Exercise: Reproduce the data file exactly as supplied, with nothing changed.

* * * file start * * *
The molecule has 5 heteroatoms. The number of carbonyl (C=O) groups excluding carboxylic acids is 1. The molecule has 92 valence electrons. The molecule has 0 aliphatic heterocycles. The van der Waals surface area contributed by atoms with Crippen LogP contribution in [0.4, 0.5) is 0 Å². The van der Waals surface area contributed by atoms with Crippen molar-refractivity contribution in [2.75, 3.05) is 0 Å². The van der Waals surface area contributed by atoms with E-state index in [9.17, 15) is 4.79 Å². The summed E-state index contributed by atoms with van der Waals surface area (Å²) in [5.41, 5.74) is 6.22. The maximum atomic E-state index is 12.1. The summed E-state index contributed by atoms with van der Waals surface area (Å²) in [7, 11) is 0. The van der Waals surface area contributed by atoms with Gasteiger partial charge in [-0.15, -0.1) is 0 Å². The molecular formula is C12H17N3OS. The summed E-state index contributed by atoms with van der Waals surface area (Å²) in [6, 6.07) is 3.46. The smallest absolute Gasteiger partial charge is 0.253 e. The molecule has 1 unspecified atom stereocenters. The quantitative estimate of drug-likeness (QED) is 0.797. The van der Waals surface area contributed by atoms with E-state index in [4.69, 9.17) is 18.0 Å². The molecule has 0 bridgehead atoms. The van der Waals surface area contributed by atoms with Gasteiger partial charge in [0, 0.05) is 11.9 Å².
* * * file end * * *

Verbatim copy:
The molecule has 5 heteroatoms. The number of carbonyl (C=O) groups excluding carboxylic acids is 1. The molecule has 92 valence electrons. The molecule has 0 aliphatic heterocycles. The van der Waals surface area contributed by atoms with Crippen LogP contribution in [0.4, 0.5) is 0 Å². The van der Waals surface area contributed by atoms with Crippen molar-refractivity contribution in [2.75, 3.05) is 0 Å². The van der Waals surface area contributed by atoms with E-state index in [9.17, 15) is 4.79 Å². The summed E-state index contributed by atoms with van der Waals surface area (Å²) in [5.41, 5.74) is 6.22. The maximum atomic E-state index is 12.1. The summed E-state index contributed by atoms with van der Waals surface area (Å²) in [7, 11) is 0. The van der Waals surface area contributed by atoms with Gasteiger partial charge in [-0.15, -0.1) is 0 Å². The molecular formula is C12H17N3OS. The summed E-state index contributed by atoms with van der Waals surface area (Å²) in [6, 6.07) is 3.46. The smallest absolute Gasteiger partial charge is 0.253 e. The molecule has 1 unspecified atom stereocenters. The quantitative estimate of drug-likeness (QED) is 0.797. The van der Waals surface area contributed by atoms with E-state index in [4.69, 9.17) is 18.0 Å². The molecule has 0 bridgehead atoms. The van der Waals surface area contributed by atoms with Gasteiger partial charge in [0, 0.05) is 11.9 Å².